|Assessment of the forearm vascular changes during rhythmic hand gripping exercises by doppler ultrasound method
Hong Kong Polytechnic University -- Dissertations
Department of Rehabilitation Sciences
|xii, 61 leaves : ill. (some col.) ; 30 cm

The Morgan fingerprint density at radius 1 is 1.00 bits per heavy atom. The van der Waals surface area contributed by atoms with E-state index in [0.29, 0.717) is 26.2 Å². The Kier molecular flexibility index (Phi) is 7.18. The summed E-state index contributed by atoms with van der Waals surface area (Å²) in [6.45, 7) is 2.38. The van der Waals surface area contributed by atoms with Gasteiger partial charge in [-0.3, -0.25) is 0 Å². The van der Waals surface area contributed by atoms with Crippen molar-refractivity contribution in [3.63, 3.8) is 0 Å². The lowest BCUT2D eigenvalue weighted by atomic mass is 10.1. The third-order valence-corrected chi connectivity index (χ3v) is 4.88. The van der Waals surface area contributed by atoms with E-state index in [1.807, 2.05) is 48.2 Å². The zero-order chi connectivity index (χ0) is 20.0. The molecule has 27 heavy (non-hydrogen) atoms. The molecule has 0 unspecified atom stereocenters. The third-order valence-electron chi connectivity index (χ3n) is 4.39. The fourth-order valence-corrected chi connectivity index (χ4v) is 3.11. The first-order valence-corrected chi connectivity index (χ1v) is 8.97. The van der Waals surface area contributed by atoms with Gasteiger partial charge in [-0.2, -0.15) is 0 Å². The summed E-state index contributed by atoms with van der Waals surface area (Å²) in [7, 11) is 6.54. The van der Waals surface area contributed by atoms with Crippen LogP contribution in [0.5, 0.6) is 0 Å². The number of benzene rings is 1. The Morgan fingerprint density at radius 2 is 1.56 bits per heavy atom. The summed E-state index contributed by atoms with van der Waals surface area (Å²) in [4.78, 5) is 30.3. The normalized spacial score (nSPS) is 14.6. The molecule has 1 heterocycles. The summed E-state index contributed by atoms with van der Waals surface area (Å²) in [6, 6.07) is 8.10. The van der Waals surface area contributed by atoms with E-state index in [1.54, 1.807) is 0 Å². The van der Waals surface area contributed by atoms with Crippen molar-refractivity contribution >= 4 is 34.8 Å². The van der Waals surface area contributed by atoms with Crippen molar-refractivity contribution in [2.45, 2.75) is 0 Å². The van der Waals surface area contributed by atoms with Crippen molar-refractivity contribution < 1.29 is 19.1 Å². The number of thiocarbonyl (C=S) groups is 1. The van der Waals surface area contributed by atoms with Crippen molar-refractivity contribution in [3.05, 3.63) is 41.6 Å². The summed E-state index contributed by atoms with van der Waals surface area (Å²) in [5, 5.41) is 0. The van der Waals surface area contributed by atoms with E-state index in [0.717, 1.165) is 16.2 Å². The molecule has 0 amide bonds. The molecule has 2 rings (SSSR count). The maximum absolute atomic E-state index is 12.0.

|A study was carried out to measure the mean blood velocity (MBV) of the brachial artery during rhythmic hand gripping exercises by Doppler ultrasound. The purposes of the study were to investigate (1) the vascular changes during the course of these exercises and (2) the repeatability of the Doppler method in the measurement of the mean blood velocity during these exercises on two separate days. Thirty-one young normal volunteers performed ten trials of hand gripping at 10% and 30% of the maximal voluntary contraction force (MVC) on two separate days. Mean blood velocity of the following phases: (1) prior to the test; (2) during every alternate trial of the rhythmic exercise which included eight seconds of gripping and sixteen seconds of rest and (3) for two minutes after the test, were recorded by the "Medilink DP2000" hand-held Doppler. The blood flow through the brachial artery, when compared to rest, was found to increase by 30 % to 50% during the 10% MVC exercise and 200% to 300% during the 30% MVC exercise. At 10% MVC, there were no significant differences in MBV during the different trials of rhythmic hand gripping. This indicated that the steady blood supply to the forearm could fulfill the metabolic demand in the course of the ten trials of hand gripping. On the other hand, significant differences were found in MBV at various trials of the 30% MVC exercise. This showed that a gentle increase of blood supply was required to support the metabolic demand during the consecutive trials of the 30% MVC rhythmic hand gripping. For analysis of the day-to-day repeatability, statistical tests showed that there were no significant differences for the measurement of MBV on two separate days. However, analysis with Pearson's Correlation test found that the MBV measurement at the various phases of exercises had low to medium repeatability only. Measurement of MBV at rest had higher repeatability when compared to measurement taken during exercise. On the other hand, measurement of MBV at 10% MVC was more repeatable than those at 30% MVC. The low to medium repeatability of the MBV measurement on two separate days was probably due to the physiological changes or technical errors when using the Doppler. Therefore, a good control of the testing procedures and high familiarity with the Doppler measuring methodology are important for improving the repeatability and reliability of the blood flow measurement.
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